Suggestions for general funds to burn

How would you spend $3-5k? :money_with_wings::money_with_wings:

With FiM districts postponed, it’s likely that we’ll have extra money in our general fund at the end of the fiscal year. If we don’t use it we lose it.

We’re sort of low to mid in terms of resources with an annual around $25k. We have a decent parts inventory and material stock, a couple 3D printers, a Shapeoko3, and a Nomad 883, but no mills or welding equipment.

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An Omio X8 CNC router. Pocketing aluminum at full 1/4" DOC at 160 ipm is satisfying, and I doubt you have a great experience cutting aluminum on your current CNC machines. I would also get a small metal lathe if you don’t already have one or some spare FRC electronics.

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Id recommend a Markforge or other CF 3D printer. Sadly I think the Onyx One just did a price increase to $5,000, so might be out of your budget if you only got $3k.

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Thor Kitchen HTC9624W 96 Inch 96" 24 Drawer Wide Stainless Steel Anti-Fingerprint Tool Chest with Work Station, Brown

Save it. There’s a potential economic downturn soon, and with COVID-19 causing worldwide quirkiness I wouldn’t be too hasty to spend things at the moment.

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He said if they don’t use it they lose it at the end of the fiscal year.

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Because of an anticipated refund? Don’t bank on that. Or because you didn’t have to spend it on MSC?

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You can probably get a good used lathe or mill (20-30yrs old) in that price range… But you may want to see how this economic collapse works out depending on where your funding comes from and/or if the used market for equipment gets more supply if things turn badly.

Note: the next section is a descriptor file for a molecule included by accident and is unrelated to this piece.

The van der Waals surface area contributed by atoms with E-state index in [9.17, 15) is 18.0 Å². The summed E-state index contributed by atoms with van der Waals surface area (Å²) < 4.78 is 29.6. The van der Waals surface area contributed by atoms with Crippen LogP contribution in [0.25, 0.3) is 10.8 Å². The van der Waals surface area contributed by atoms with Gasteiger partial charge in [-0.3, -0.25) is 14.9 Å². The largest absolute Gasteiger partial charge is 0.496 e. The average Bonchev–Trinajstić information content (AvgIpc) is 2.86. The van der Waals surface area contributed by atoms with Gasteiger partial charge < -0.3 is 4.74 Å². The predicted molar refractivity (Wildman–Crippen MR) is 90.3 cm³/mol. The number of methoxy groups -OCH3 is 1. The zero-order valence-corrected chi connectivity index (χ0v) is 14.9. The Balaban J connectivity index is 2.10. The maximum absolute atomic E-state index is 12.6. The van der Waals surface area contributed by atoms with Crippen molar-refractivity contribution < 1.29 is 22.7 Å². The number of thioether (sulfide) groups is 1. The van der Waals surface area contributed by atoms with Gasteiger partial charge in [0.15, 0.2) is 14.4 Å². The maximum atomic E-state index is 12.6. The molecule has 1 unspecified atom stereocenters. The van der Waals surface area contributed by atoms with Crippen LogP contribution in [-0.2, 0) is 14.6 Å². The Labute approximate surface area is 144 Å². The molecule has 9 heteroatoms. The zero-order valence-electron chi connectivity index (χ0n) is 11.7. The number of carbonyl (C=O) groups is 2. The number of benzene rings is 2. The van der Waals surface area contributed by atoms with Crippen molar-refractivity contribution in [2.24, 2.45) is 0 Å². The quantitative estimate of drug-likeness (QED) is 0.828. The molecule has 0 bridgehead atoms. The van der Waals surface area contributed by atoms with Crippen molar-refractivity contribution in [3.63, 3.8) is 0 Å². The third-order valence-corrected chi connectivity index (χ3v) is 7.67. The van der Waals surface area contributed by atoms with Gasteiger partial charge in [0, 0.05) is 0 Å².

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Being able to CNC aluminium in-house would be very nice…

http://www.cncrouterparts.com/pro4848-4-x-4-cnc-router-kit-p-251.html

I’d prioritize a mill or lathe with a DRO before adding a more capable CNC router. You can do some aluminum with the Shapeoko, but a Bridgeport or even a smaller mill like one of the Grizzly models in the $2~3k range with proper tooling would add more capabilities. Our CNC router definitely changed how we build robots, but a lot of times we’ll stick things on the mill instead for making press-fit bearing holes or accurately milling/drilling holes in drive frames.

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Going to guess they keep a few K from the school invade they get into MSC but now that’s not happening they have a bit of money from their school in a use it or lose it situation.

I would also suggest skimming through Spectrum’s “First $10,000” list if you haven’t. It includes their recommended priorities on what to buy with your first $10k as far as shop equipment and tools. https://docs.google.com/spreadsheets/d/1g4RsgqNOQ26HcZXcDfmj-IQ18zSy889kIrNSzEHR87w/edit#gid=0